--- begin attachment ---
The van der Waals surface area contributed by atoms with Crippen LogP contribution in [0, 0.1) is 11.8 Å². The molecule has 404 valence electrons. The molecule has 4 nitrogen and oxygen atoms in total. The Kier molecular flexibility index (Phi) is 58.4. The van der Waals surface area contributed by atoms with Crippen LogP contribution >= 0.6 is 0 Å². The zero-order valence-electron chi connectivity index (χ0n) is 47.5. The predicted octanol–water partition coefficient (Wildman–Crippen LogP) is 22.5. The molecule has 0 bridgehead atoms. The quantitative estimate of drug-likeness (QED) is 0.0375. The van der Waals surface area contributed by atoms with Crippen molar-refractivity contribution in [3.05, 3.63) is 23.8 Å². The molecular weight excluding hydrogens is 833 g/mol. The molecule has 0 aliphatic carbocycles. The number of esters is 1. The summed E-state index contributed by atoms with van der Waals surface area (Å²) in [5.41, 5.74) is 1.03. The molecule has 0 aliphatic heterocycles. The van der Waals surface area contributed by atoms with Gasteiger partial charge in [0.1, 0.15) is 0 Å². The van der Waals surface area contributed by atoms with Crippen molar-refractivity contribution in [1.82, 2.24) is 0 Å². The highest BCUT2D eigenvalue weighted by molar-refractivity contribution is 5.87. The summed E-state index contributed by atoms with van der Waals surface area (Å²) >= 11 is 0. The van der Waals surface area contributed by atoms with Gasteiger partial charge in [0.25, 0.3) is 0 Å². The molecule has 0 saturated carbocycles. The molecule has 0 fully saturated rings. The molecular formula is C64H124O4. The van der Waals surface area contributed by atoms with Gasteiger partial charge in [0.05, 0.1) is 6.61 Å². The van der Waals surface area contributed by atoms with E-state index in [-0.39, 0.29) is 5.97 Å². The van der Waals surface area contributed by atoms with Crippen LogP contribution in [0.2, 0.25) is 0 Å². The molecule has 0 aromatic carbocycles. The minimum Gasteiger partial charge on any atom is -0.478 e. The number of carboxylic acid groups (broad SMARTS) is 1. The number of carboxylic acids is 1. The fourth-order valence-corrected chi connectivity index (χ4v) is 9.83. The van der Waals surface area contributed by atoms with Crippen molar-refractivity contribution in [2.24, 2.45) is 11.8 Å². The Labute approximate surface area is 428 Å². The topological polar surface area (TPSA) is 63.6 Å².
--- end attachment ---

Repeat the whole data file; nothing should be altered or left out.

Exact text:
The van der Waals surface area contributed by atoms with Crippen LogP contribution in [0, 0.1) is 11.8 Å². The molecule has 404 valence electrons. The molecule has 4 nitrogen and oxygen atoms in total. The Kier molecular flexibility index (Phi) is 58.4. The van der Waals surface area contributed by atoms with Crippen LogP contribution >= 0.6 is 0 Å². The zero-order valence-electron chi connectivity index (χ0n) is 47.5. The predicted octanol–water partition coefficient (Wildman–Crippen LogP) is 22.5. The molecule has 0 bridgehead atoms. The quantitative estimate of drug-likeness (QED) is 0.0375. The van der Waals surface area contributed by atoms with Crippen molar-refractivity contribution in [3.05, 3.63) is 23.8 Å². The molecular weight excluding hydrogens is 833 g/mol. The molecule has 0 aliphatic carbocycles. The number of esters is 1. The summed E-state index contributed by atoms with van der Waals surface area (Å²) in [5.41, 5.74) is 1.03. The molecule has 0 aliphatic heterocycles. The van der Waals surface area contributed by atoms with Gasteiger partial charge in [0.1, 0.15) is 0 Å². The van der Waals surface area contributed by atoms with Crippen molar-refractivity contribution in [1.82, 2.24) is 0 Å². The highest BCUT2D eigenvalue weighted by molar-refractivity contribution is 5.87. The summed E-state index contributed by atoms with van der Waals surface area (Å²) >= 11 is 0. The van der Waals surface area contributed by atoms with Gasteiger partial charge in [0.25, 0.3) is 0 Å². The molecule has 0 saturated carbocycles. The molecule has 0 fully saturated rings. The molecular formula is C64H124O4. The van der Waals surface area contributed by atoms with Gasteiger partial charge in [0.05, 0.1) is 6.61 Å². The van der Waals surface area contributed by atoms with E-state index in [-0.39, 0.29) is 5.97 Å². The van der Waals surface area contributed by atoms with Crippen LogP contribution in [0.2, 0.25) is 0 Å². The molecule has 0 aromatic carbocycles. The minimum Gasteiger partial charge on any atom is -0.478 e. The number of carboxylic acid groups (broad SMARTS) is 1. The number of carboxylic acids is 1. The fourth-order valence-corrected chi connectivity index (χ4v) is 9.83. The van der Waals surface area contributed by atoms with Crippen molar-refractivity contribution in [2.24, 2.45) is 11.8 Å². The Labute approximate surface area is 428 Å². The topological polar surface area (TPSA) is 63.6 Å².